Director Scott Ritter was a chief United Nations weapons inspector in Iraq from 1991 to 1998. In Shifting Sands explores the UNSCOM inspections in Iraq, these inspections were in search of "weapons of mass destruction" during the later years of the regime of Saddam Hussein.
Narrated by British actor John Hurt, Hidden Wars, offers insights about the history of Western involvement in the Middle-East, about the origins of the Gulf war and about the very course of the war itself. It also reveals the hidden U.S. Government's political agenda behind the ongoing embargo strangling the population of Iraq and also about the not-so-mysterious Gulf war syndrome plaguing both veterans and local populations.
In the summer of 2000, members of the Nobel Peace Prize nominated Voices in the Wilderness, a campaign to stop the economic sanctions against Iraq, committed an act of civil disobedience. Facing up to twelve years in jail and fines in excess of one-million dollars, the delegates went to live in Basra, Iraq with families who survive on the U.N. Oil for Food Program rations. Greetings from Missile Street shows ordinary people living in Iraq, who have paid the price under economic sanctions.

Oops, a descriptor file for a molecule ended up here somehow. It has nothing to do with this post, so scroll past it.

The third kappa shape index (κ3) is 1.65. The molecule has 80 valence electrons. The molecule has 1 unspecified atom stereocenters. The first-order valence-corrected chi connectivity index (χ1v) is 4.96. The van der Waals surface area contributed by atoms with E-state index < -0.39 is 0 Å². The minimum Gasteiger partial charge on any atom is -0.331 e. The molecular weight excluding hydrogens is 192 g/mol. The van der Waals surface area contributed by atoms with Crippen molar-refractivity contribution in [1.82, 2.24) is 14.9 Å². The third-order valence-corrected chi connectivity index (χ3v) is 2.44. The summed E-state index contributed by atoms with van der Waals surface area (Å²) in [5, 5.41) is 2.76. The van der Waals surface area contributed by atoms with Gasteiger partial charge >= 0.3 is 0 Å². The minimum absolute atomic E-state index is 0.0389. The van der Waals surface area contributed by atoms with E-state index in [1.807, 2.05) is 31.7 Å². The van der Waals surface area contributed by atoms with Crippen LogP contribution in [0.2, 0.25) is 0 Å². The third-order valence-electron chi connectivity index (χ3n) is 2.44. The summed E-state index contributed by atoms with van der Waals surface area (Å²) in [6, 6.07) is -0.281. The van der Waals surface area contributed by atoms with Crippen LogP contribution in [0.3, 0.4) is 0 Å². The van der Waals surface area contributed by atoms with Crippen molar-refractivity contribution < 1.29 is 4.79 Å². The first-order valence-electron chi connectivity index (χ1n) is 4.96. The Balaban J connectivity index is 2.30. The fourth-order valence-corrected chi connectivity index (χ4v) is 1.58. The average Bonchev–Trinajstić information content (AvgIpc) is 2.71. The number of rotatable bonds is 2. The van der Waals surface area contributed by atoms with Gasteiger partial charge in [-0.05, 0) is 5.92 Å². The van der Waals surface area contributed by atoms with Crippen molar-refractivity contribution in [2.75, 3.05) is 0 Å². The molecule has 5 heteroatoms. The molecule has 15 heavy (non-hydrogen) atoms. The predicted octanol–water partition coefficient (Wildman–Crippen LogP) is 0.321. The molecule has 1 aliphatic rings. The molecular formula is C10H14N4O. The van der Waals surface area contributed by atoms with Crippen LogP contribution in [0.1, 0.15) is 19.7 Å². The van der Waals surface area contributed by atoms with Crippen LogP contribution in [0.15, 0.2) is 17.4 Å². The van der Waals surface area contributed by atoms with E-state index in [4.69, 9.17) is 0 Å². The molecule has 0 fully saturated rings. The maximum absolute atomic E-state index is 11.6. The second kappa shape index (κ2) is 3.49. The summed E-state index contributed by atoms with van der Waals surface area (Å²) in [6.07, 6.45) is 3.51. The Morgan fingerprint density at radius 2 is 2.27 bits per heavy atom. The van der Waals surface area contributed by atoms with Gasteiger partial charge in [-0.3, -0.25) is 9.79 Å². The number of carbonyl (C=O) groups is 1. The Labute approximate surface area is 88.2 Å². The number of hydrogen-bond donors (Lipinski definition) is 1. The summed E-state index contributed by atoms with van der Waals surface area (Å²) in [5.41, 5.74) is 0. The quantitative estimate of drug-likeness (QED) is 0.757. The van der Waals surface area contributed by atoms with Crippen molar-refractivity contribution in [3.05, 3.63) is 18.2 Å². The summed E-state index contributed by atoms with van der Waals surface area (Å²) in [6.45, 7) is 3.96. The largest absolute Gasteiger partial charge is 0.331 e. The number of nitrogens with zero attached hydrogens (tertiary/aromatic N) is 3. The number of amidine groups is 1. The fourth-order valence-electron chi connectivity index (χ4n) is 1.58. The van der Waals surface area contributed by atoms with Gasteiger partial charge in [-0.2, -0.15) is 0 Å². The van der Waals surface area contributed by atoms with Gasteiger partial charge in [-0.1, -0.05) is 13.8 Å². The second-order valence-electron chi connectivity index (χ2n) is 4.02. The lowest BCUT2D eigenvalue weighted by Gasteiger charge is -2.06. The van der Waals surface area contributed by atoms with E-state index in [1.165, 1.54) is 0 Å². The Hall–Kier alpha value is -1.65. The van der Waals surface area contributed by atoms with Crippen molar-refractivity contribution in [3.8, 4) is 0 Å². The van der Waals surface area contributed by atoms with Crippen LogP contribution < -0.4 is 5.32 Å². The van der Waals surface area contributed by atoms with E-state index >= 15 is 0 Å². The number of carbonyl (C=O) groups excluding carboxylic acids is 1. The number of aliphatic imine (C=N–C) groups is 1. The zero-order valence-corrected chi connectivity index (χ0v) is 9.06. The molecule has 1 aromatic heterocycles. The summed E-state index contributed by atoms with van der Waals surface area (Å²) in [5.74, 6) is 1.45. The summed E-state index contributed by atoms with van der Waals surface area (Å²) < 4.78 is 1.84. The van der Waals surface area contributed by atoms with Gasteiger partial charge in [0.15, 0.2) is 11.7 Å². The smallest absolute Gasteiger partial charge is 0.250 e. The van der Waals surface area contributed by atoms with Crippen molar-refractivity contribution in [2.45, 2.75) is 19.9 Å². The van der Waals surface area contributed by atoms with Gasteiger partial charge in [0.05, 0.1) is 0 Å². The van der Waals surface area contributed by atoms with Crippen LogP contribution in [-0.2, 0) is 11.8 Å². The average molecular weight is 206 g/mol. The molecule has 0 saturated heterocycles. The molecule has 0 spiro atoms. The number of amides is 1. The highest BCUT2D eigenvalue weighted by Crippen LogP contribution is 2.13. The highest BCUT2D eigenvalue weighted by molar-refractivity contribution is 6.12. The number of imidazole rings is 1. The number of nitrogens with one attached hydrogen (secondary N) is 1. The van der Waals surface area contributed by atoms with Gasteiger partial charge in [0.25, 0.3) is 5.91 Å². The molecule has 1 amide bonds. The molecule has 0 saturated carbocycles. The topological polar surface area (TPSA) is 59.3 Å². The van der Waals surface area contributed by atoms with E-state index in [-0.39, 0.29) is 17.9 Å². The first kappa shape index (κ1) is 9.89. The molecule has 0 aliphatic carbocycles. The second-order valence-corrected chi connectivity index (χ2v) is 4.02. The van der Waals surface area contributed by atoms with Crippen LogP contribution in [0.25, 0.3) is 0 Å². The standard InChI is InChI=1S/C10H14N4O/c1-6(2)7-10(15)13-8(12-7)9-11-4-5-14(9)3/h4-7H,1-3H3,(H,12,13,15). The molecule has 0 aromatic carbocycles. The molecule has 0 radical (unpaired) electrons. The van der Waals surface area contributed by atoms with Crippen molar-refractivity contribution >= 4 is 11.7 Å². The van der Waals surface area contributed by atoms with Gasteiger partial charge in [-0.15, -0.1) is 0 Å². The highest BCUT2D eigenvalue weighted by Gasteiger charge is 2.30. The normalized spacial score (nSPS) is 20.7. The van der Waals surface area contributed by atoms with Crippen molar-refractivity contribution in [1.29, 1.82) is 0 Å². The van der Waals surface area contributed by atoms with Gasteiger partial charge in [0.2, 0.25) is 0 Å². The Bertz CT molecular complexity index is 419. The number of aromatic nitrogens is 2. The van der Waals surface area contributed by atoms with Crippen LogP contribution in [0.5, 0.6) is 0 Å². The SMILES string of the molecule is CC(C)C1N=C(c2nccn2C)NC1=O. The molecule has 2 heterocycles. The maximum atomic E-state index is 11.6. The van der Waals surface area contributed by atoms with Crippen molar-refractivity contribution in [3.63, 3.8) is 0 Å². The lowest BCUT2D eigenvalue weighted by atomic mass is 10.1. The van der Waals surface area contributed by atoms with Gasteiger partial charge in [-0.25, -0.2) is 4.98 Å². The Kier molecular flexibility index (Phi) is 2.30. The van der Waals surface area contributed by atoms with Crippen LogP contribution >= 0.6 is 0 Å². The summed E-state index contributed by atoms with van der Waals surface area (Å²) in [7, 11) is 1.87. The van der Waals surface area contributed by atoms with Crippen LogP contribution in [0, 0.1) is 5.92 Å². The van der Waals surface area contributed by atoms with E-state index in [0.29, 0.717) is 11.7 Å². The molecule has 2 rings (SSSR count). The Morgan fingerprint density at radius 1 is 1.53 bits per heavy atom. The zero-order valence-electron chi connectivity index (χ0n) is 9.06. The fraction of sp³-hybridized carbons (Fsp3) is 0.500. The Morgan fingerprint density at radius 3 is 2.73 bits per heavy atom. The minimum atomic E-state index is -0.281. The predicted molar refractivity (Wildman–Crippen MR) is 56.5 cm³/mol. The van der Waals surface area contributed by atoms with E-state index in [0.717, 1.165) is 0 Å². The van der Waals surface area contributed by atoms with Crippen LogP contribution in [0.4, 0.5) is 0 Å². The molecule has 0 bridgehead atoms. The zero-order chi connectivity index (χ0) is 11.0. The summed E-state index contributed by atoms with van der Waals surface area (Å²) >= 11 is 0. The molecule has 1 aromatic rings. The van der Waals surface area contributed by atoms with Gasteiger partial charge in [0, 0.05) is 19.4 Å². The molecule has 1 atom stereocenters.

This Academy award-nominated documentary about the Argentinian mothers' movement to demand to know the fate of 30,000 "disappeared" sons and daughters remains as extraordinarily powerful as when it was first released. As well as giving an understanding of Argentinian history in the '70s and '80s, LAS MADRES shows the empowerment of women in a society where women are expected to be silent. LAS MADRES provides a banner of hope in the international struggle for human rights.
Fellini: I'm a Born Liar is a 2002 French documentary based on Federico Fellini's last confessions in Rome in 91 and 92, the film eschews straightforward biography to highlight the Italian director's unorthodox working methods, conscience, and philosophy.